5th Annual Special Victims Summit Declares Response and Prevention Everyone’s Responsibility
Story by SGT Jeremiah Meaney on 09/22/2019
The Fort Bragg 5th Annual Special Victims Summit was held September 19th and 20th at the Iron Mike Conference Center. Over 800 members of law enforcement, medical professionals, attorneys, Army leaders, and victim advocates were in attendance as presenters shared their expertise in a variety of methods. The event was sponsored by the XVIII Airborne Corps and Womack Army Hospital, and organized by Fort Bragg’s Sexual Harassment/Assault Response and Prevention (SHARP) professionals and victim advocates.
Following an introduction and invocation, the opening remarks of the two-day event were given by Lieutenant General Paul J. LaCamera, Commanding General of XVIII Airborne Corps and Fort Bragg. Having recently returned stateside following 12 months in Iraq leading Operation Inherent Resolve, Lt. Gen. LaCamera was just as resolute in taking on the subject of sexual assault and harassment. “We are who we choose to be,” he told the audience, “and today I invite you to choose to have an open mind. Be self-aware and challenge your own bias. Only then can we as an Army, and as a community, be better tomorrow than we are today.”
Among the speakers was retired Chief Warrant Officer Edward Wilson, whose message against sexual assault and harassment took aim at passive bystanders. Through direct and unfiltered performances of spoken word poetry, Mr. Wilson pulled no punches critiquing those who may not commit sexual assault or harassment but permit conversations that normalize the crimes. Sayings like “that’s what she said” were cited within clever verses that brought attention to the audience’s shared responsibility in preventing future offenses.
The summit also featured Dr. Chris Wilson, a trainer and consultant whose organization, Being Trauma Informed, aims to foster understanding in the science of trauma. Hailing from Portland, Oregon, Dr. Wilson discussed concepts ranging from typical functions of the brain to some of the common coping mechanisms of trauma victims.
Following a lunch with another spoken word presentation by Edward Wilson, the event began to delve into real world incidents, putting faces to the theme of sexual assault and harassment response and prevention.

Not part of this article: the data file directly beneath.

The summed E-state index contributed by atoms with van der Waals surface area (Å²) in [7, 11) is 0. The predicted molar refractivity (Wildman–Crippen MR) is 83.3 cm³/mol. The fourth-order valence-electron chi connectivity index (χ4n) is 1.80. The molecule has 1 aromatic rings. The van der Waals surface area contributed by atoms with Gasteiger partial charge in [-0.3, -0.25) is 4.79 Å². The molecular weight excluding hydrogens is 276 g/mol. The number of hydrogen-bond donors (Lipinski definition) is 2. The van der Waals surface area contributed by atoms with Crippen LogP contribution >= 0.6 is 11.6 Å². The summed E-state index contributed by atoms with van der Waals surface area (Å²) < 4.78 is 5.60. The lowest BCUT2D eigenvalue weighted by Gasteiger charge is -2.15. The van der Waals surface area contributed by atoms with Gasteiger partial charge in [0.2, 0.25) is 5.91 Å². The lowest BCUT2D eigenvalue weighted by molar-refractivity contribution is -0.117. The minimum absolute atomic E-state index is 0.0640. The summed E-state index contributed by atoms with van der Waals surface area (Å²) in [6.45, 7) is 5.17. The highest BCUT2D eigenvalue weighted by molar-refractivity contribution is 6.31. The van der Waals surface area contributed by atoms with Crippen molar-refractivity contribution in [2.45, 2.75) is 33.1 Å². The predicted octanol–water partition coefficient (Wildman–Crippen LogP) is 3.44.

Paul Jackson, a Senior Assistant District Attorney to Johnston County, North Carolina, discussed the tragic story of Teghan Skiba, the child of an Army Reservist who was tortured and murdered over the course of 10 days by her mother’s boyfriend. Assisted by developmental and forensic pediatrician Dr. Sharon Cooper and forensic odontologist Dr. Richard Barbaro, both of whom contributed to the killer’s eventual prosecution, the trio revealed details of the case which not only documented the brutality of the crimes, but the signs of abuse which could have been recognized and stopped long before the final assault and murder.
The focus on prevention would be highlighted again in the case of Bryant K. Marsh, a former Soldier who had been accused of sexual assault at various times throughout his career before ultimately being convicted for the rape of a fellow Soldier. The details were presented by Major Jeremy D. Broussard, a Judge Advocate involved in the case. During the example, Maj. Broussard warned against complacency, as he noted several key moments where Marsh’s leaders had failed to act in the years leading up to his conviction’s inciting incident.
Other topics on the first day included exploitation and drug misuse. Kaylynn Foulon, a trial attorney for the U.S. Department of Justice, discussed the modern plight of children and adults as predators utilize and abuse technology to take advantage of their victims. Noting real-world cases, Mrs. Foulon recounted incidents that began as internet acquaintances but ultimately led to extortion, kidnapping, trafficking, and death.
The second day of the summit was aimed at a more concentrated selection of Fort Bragg’s senior leaders, chaplain corps, and victim advocates. A panel of speakers shared their diverse experiences of sexual assault and harassment, with psychologist Dr. Alan Berkowitz guiding the underlying discussion on the measures everyone can take to drastically reduce offenses. A subject matter expert for the United States military in sexual assault prevention, Dr. Berkowitz paired decades of experience with the personal accounts of the other panelists.
Survivors, witnesses, and advocates comprised the group of guest speakers who, following their stories, answered questions from the audience. The event concluded with remarks from XVIII Airborne Corps and Fort Bragg Command Sgt. Maj. Charles W. Albertson and, finally, Lt. Gen. LaCamera. “What we’re doing with SHARP sets the foundation for everything that we’re doing,” said the Command Sgt. Major, “no matter what it is.” Lt. Gen. LaCamera laid the impetus of response and prevention directly on the leaders under his command. “Mission first, Soldiers always,” he said. “So take care of them.”